The best of EcoWatch, right in your inbox. Sign up for our email newsletter!
Senate Votes to Overturn Trump’s Emergency Declaration to Fund Wildlife-Harming Border Wall
The U.S. Senate voted 59 to 41 Thursday to overturn President Donald Trump's emergency declaration to fund a border wall that would threaten 93 endangered species and devastate the environment and communities of the Lower Rio Grande Valley.
The Senate vote comes a little over two weeks after a similar vote by the House of Representatives. Trump announced his intention to "VETO!" the resolution on Twitter Thursday, and Congress needs a two-thirds majority to override a veto, which is seen as unlikely. Nevertheless, the Senate vote will be seen as an embarrassment for the president, BBC News reported.
Twelve Republicans broke ranks to vote with Senate Democrats against the emergency declaration. They were Mitt Romney and Mike Lee of Utah, Marco Rubio of Florida, Roy Blunt of Missouri, Lamar Alexander of Tennessee, Pat Toomey of Pennsylvania, Rob Portman of Ohio, Jerry Moran of Kansas, Susan Collins of Maine, Lisa Murkowski of Alaska, Rand Paul of Kentucky and Roger Wicker of Mississippi.
The Sierra Club, which has filed a lawsuit against the emergency declaration, celebrated the Senate's bipartisan rebuke.
"Today, 59 Senators put party aside, and put our democracy first. Senators on both sides of the aisle rejected the President Trump's attempt to violate the Constitution and circumvent Congress in order to drive his unpopular, hateful agenda," Sierra Club Legislative Director Melinda Pierce said in a statement. "Sierra Club applauds the Senate for pushing back against the militarization of safe towns and more destructive border walls in communities."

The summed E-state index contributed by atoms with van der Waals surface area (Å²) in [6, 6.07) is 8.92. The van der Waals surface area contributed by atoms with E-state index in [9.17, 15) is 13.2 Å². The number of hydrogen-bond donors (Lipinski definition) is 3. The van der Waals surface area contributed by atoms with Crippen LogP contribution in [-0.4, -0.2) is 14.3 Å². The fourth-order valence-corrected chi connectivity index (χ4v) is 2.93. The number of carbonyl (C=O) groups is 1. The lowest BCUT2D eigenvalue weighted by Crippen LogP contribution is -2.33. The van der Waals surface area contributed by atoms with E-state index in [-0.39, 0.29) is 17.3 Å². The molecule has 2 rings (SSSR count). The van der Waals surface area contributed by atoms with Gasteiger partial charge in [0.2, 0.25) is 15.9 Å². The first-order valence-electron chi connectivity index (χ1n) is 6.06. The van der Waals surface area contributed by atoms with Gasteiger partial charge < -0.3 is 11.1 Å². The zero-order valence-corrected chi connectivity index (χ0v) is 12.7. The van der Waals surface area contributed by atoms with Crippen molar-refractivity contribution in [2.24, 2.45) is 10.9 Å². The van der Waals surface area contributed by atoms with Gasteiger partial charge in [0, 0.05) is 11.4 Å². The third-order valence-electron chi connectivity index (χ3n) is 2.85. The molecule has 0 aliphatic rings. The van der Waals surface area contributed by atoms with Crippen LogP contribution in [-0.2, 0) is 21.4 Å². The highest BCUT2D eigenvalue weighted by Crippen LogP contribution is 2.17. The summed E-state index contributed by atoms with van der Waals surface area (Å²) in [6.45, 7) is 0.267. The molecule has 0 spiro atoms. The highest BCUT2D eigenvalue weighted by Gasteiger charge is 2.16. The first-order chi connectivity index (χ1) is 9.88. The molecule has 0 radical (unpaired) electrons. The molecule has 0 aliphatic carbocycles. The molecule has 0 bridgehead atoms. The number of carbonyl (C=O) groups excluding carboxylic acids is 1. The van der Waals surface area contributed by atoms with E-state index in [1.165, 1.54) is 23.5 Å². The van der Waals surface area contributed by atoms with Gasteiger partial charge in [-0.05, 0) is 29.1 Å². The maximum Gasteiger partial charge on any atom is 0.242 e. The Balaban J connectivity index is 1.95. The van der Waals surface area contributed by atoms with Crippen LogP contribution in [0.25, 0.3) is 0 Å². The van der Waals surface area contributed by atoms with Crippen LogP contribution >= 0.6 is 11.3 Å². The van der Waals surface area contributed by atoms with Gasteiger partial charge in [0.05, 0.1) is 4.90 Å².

However, many of the Republican rebels were not motivated by opposition to the border wall itself. Rather, they expressed concerns about what a future Democratic president would do with a precedent that allows the president to declare emergencies to fund favored political projects. Portman voiced fears similar methods would be used to take future environmental actions in particular, CNN reported.
"[A] future President may well say that climate change is a national emergency and use emergency authorities to implement the Green New Deal," Portman said, referring to a 10-year plan championed by progressive Democrats and climate activists to transition the U.S. away from fossil fuels while creating jobs and tackling inequality.
Trump issued the emergency declaration last month after Congress refused to authorize $5.7 billion in funding for the wall during a standoff that led to the longest government shutdown in U.S. history. However, the Center for Biological Diversity noted that the bipartisan bill that eventually funded the government did include almost $1.4 billion for around 55 miles of fencing in Texas' Rio Grande Valley, which will damage ecosystems and communities there. Trump has asked for $8.6 billion in wall funding in his 2020 budget.
EcoWatch Daily Newsletter
By Jeremy Hance
VIETNAM, July 2019 – I'm chasing a ghost, I think not for the first time, as night falls and I gather up my gear in a hotel in a village in southern Vietnam. I pack my camera, a bottle of water, and a poncho; outside the window I can see a light rain.
By Bailey Hopp
If you had to choose a diamond for your engagement ring from below or above the ground, which would you pick … and why would you pick it? This is the main question consumers are facing when picking out their diamond engagement ring today. With a dramatic increase in demand for conflict-free lab-grown diamonds, the diamond industry is shifting right before our eyes.
By George Citroner
The Office of Disease Prevention and Health Promotion and the World Health Organization currently recommend either 150 minutes of moderate intensity exercise (walking, gardening, doing household chores) or 75 minutes of vigorous aerobic exercise (running, cycling, swimming) every week.
But there's little research looking at the benefits, if any, of exercising less than the 75 minute minimum.
It seems the reality of the climate crisis is too much for the Federal Reserve to ignore anymore.